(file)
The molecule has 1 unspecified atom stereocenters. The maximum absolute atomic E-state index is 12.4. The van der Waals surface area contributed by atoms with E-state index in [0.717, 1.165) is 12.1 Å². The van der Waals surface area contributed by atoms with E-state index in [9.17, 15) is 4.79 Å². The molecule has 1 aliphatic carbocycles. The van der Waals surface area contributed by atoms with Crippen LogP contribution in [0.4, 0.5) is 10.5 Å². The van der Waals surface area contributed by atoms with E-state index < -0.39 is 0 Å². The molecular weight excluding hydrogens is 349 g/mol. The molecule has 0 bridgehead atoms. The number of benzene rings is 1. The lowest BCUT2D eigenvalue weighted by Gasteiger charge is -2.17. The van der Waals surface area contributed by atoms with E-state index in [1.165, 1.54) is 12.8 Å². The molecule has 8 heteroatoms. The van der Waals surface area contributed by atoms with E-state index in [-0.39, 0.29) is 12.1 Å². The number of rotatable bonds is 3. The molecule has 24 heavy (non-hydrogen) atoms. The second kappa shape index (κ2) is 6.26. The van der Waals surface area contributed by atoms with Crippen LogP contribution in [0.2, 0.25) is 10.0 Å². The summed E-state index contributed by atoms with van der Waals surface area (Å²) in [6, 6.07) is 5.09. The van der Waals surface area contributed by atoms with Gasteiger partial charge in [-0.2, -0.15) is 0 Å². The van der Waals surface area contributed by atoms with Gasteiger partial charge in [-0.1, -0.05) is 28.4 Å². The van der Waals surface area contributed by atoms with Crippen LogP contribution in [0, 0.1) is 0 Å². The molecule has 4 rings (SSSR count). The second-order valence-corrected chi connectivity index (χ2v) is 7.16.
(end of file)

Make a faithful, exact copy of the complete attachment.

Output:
The molecule has 1 unspecified atom stereocenters. The maximum absolute atomic E-state index is 12.4. The van der Waals surface area contributed by atoms with E-state index in [0.717, 1.165) is 12.1 Å². The van der Waals surface area contributed by atoms with E-state index in [9.17, 15) is 4.79 Å². The molecule has 1 aliphatic carbocycles. The van der Waals surface area contributed by atoms with Crippen LogP contribution in [0.4, 0.5) is 10.5 Å². The van der Waals surface area contributed by atoms with E-state index < -0.39 is 0 Å². The molecular weight excluding hydrogens is 349 g/mol. The molecule has 0 bridgehead atoms. The number of benzene rings is 1. The lowest BCUT2D eigenvalue weighted by Gasteiger charge is -2.17. The van der Waals surface area contributed by atoms with E-state index in [1.165, 1.54) is 12.8 Å². The molecule has 8 heteroatoms. The van der Waals surface area contributed by atoms with E-state index in [-0.39, 0.29) is 12.1 Å². The number of rotatable bonds is 3. The molecule has 24 heavy (non-hydrogen) atoms. The second kappa shape index (κ2) is 6.26. The van der Waals surface area contributed by atoms with Crippen LogP contribution in [0.2, 0.25) is 10.0 Å². The summed E-state index contributed by atoms with van der Waals surface area (Å²) in [6, 6.07) is 5.09. The van der Waals surface area contributed by atoms with Gasteiger partial charge in [-0.2, -0.15) is 0 Å². The van der Waals surface area contributed by atoms with Gasteiger partial charge in [-0.1, -0.05) is 28.4 Å². The van der Waals surface area contributed by atoms with Crippen LogP contribution in [0, 0.1) is 0 Å². The molecule has 4 rings (SSSR count). The second-order valence-corrected chi connectivity index (χ2v) is 7.16.